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The Black Ghost. Black gets a teleporting Ghost piece that can not capture to balance White's first move advantage. (8x8, Cells: 64) [All Comments] [Add Comment or Rating]
H. G. Muller wrote on 2022-10-23 UTC

To get a reasonable value for the gost I had to adapt the way the Diagram calculates piece values; the usual formula M*(33+0.7*M) for a piece with M moves values it more than a Queen even when I do count non-captures only for 1/3 (and captures for 2/3) as I did. But it turns out that (0.11*N+0.89*C)*(22+0.7*N), with N the number of non-captures and C the number of captures, gives exactly the same result when C = N (as it is for non-divergent pieces), and puts more emphasis on captures. And it still predicts the same devaluation when a piece with 24 moves gets one captures or non-captures removed, from which I concluded that captures were worth twice as much as non-captures.

This still predicts a value of about a Rook, though. I guess the problem here is that non-captures contribute a lot through future mobility, where you can go after 2, 3, 4... moves. But for a Universal Leaper this provides no extra value, as it can get anywhere in a single move anyway. I now made the hack to discount the number of non-captures above 1/3 of the board area by a factor 10. That still makes the Ghost worth more than a Pawn. But some comments below claim it is worth more than Betza thought, so perhaps this is correct. In any case the Diagram would not sacrifice a minor for the Ghost now.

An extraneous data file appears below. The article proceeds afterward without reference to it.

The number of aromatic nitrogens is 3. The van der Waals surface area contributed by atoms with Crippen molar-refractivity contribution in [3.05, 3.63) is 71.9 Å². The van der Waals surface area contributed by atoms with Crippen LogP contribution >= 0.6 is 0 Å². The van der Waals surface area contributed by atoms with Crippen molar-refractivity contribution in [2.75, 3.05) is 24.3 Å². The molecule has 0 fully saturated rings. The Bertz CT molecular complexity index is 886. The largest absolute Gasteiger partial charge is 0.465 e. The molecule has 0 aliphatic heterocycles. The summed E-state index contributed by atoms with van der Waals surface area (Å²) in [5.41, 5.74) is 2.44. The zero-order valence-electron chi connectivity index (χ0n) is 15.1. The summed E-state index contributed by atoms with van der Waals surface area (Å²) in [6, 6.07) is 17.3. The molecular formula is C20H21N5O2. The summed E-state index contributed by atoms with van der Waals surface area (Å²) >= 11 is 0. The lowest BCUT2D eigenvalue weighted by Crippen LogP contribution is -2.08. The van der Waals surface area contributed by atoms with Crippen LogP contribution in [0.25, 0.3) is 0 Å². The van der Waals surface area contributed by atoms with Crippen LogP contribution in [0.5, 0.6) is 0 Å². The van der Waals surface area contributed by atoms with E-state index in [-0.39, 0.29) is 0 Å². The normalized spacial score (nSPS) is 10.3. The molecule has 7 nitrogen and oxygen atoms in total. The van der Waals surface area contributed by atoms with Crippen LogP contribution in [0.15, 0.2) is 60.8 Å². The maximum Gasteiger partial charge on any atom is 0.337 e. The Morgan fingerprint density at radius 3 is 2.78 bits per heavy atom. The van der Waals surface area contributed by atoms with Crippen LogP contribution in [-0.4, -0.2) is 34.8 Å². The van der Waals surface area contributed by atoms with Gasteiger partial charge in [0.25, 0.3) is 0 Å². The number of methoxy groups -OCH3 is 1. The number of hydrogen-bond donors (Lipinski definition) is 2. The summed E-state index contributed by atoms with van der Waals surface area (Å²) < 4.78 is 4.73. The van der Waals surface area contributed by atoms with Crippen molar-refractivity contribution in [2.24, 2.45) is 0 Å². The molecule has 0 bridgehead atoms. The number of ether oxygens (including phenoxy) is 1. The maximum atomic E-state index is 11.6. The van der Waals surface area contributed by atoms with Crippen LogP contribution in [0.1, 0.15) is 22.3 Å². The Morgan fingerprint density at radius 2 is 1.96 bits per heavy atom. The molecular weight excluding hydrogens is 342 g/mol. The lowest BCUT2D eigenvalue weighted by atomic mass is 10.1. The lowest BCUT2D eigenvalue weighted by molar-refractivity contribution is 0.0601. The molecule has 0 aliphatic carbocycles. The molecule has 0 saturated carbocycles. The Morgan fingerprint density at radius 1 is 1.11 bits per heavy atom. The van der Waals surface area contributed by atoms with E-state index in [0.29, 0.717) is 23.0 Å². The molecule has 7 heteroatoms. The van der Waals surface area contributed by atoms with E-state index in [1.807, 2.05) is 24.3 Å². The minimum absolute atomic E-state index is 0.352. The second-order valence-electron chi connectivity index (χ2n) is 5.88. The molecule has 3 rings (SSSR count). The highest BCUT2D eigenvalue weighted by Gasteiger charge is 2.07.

Joe Joyce wrote on 2012-03-06 UTC
H.G., 'Journalist' is an excellent name, exactly as you've described it! ;-)

H. G. Muller wrote on 2012-03-06 UTC
Well, I will see if I can play-test it with Fairy-Max. It seems a very expensive piece, in terms of branching ratio. I guess that to not explode the search tree, I would need to apply extra search-depth reduction to Ghost moves.

I see that there was a proposal to rename the piece. The name 'Journalist' suggests itself. Going everywhere, and getting in everybody's way! :-)

Joe Joyce wrote on 2012-03-06 UTC
I played Black Ghost with Jeremy Good, and we found that the ghost was far more powerful than it looked. The point, I think, is that the ghost can frustrate action by white that took some moves to prep, and thus black gains tempo. In the hands of a good player, this is often decisive, especially if white is left out of position.

H. G. Muller wrote on 2012-03-05 UTC
Well, I wouldn't know about that, and I also doubt the statement that this game would be 'always won for black'. (That would make the Ghost significantly more valuable than a Pawn, as Pawn odds at worst reduced your score against an equal opponent to ~30%.)

I can comment on the puzzles coined on this page, however:

KNNKG seems a general draw. At first glance this is a bit surprising: KNNK under rules where black can pass his turn is generally won. The trick seems to be that the Ghost can hinder the Knights in going where they have to go to drive the black King to the corner. It throws itself into the path of the Knights like a kamikaze, knowing that it cannot be captured because KNN is always draw. It needs a certain agility to be able to hold off the mate; a non-capturing Dragon Horse (RF) is not strong enough to prevent a general win for the Knights, but a non-capturing Queen is enough to let the number of wtm wins drop to below 30%.